Home > Modafinil (Molecule of the Month for November 2006 )
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Modafinil is an eugeroic drug generally prescribed to treat narcolepsy, made by the pharmaceutical company Cephalon Inc.. Modafinil is often described as a "wakefulness promoting agent." It is sometimes prescribed off-label for ADD/ADHD. In mass-media advertisements and websites, Cephalon markets the drug for improving 'alertness' and reducing 'excessive daytime sleepiness.' Cephalon has also developed and tested Nuvigil, a single enantimerically pure version of modafinil with a longer duration of action.
Modafinil is indicated in the treatment of narcolepsy, obstructive sleep apnea/hypopnea and shift work sleep disorder. In some countries, it is also approved for idiopathic hypersomnia. Modafinil is widely used off-label to supress the need for sleep. It is also used off-label in combatting general fatigue unrelated to lack of sleep, in treating ADHD, and as an adjunct to antidepressants (particularly in individuals with significant residual fatigue).
The French government indicated that the Foreign Legion used modafinil during certain covert operations. The UK's Ministry of Defence has admitted conducting on-going research into Modafinil. While it has has reportedly been investigated by the United States military for use by its soldiers to replace the current amphetamine derivatives. One study on helicopter pilots suggested that 600 mg of modafinil given in three doses can be used to keep pilots alert with only 8 hours of sleep in an 88 hour period. Another study on fighter pilots showed that 300 mg modafinil given in three divided 100-mg doses sustained the flight control accuracy of sleep-deprived F-117 pilots to within about 27 percent of baseline levels. It's unclear what the long-term effects on the brain would be from this sort of sleep deprivation, especially for people in as high-stress an environment as combat.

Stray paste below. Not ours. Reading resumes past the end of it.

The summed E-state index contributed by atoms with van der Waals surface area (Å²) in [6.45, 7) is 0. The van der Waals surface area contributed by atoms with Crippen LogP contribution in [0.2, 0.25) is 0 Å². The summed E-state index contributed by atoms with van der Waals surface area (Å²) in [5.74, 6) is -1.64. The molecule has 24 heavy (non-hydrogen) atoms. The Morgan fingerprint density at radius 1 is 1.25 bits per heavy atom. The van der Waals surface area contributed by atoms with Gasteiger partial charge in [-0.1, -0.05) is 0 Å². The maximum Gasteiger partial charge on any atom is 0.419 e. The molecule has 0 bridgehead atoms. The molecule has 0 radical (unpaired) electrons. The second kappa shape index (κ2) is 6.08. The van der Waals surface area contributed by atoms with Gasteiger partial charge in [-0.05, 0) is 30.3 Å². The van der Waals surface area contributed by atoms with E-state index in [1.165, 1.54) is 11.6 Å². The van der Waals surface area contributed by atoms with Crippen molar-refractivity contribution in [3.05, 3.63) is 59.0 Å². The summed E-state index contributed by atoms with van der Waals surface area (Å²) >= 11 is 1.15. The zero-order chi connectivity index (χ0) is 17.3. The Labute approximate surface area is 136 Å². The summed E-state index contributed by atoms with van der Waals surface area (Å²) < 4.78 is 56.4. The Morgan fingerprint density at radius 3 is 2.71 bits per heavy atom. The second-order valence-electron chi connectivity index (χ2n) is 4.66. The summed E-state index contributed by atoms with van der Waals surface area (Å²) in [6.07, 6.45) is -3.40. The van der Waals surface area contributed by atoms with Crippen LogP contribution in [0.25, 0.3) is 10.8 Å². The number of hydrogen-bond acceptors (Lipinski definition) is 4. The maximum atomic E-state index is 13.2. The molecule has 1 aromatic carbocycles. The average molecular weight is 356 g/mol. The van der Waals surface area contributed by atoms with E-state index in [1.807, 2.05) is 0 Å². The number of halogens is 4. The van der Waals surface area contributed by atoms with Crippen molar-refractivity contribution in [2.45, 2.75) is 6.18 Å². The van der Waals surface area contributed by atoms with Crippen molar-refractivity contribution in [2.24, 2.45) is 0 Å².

Currently, use of modafinil is controversial in the sporting world, with high profile cases attracting press coverage as prominent United States athletes have tested positive for the substance. Some athletes who were found to have used modafinil protested that the drug was not on the prohibited list at the time of their offence. However, the World Anti-Doping Agency (WADA) maintains it is related to already banned substances, so the decisions stand. The agency added modafinil to the list of prohibited substances on August 3, 2004, ten days before the start of the 2004 Summer Olympics.
Formal Chemical Name (IUPAC)
Update by Karl Harrison
(Molecule of the Month for November 2006 )